13 April 2014

Central City's Masonic Cemetery

My family recently visited Central City & Black Hawk, Colorado for a day of exploring and history. We enjoy these excursions, and are often guided by one of the many ghost town or Colorado guide books in our collection.

For this day of adventure, we started by veering off the highway just before Central City and went to the ghost town of Nevadaville. My husband had spotted a cemetery from the main road, so we headed there first. It turned out to be the Masonic Cemetery. We ended up visiting a few more cemeteries, and I will blog about those in the coming days, as well as the many fraternal buildings still standing in the two communities. Nevadaville featured the "Masonic Block" or Lodge, which was built in 1875. This, too, will be mentioned in a future post.

One thing we noticed immediately, and it was a theme that continued throughout the day, was the number of damaged markers, as well as those that have fallen victim to earth's natural movement. You could look in any direction and recognize a marker that had fallen off of its based, showed evidence of tampering, or in many cases, was leaning so dramatically, it was actually dependent on a nearby marker to keep it off the ground. Since we had our daughter with us, we had to be quite cautious; there were many headstones that I would consider a hazard to her, so didn't let her wander off much on her own, or touch many of the markers.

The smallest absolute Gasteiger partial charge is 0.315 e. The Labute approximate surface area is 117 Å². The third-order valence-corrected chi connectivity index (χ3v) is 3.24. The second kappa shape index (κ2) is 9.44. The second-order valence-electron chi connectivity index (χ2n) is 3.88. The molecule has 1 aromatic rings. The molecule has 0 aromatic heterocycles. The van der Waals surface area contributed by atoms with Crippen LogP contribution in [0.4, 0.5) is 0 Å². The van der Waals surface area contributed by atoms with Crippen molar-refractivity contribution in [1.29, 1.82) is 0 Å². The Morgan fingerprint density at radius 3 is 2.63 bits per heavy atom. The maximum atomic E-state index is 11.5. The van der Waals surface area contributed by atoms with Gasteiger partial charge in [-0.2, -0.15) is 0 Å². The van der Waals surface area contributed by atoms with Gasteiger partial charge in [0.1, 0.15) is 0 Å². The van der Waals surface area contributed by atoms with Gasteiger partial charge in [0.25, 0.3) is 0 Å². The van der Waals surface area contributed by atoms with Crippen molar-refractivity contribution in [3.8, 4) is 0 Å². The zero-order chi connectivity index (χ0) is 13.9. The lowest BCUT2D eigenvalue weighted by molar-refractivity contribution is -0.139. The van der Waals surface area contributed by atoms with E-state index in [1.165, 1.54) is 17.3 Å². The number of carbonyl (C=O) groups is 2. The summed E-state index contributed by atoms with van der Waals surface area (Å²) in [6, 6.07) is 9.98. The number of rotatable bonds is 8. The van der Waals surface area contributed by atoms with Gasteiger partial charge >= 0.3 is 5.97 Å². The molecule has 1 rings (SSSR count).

So far, I have been unable to locate any formal group online that is working to preserve these cemeteries beyond what the community has already done (fences, gates, etc.).

All images are ©Jen Baldwin, Ancestral Journeys, 2014. 

Note that Mr. Polglase has both the Masonic and I.O.O.F. symbols on his marker. 

An interesting example of a tree marker including the Masonic square and compass.

Jennie S. Potter, aged 43 ys, 7ms, 3d. Her Masonic square and compass also says, "Holy Bible" across the top.

Weidmann family plot. Look at how severely this is leaning to the right.

General landscape and view of the cemetery.

William Henry Harper. This headstone is new, but includes Masonic and GAR symbols, as well as his photo. 

Sadly damaged, the marker for bothers William and Freddie Faull is in two pieces.
The top piece is actually completely gone.

A white bronze marker, unusual for this area.
It also included GAR markings on another side. 

The view from the cemetery. Note the white building to right of center at the back of the property.
This was likely once a tool shed, but also has an outhouse built into the corner.
In the distant background, to the far right, is one of the casino's of modern day Central City/Black Hawk. 
The tool shed, with the Masonic square and compass at the top.
It is unlocked, but houses nothing more than a few random boards and graffiti. 

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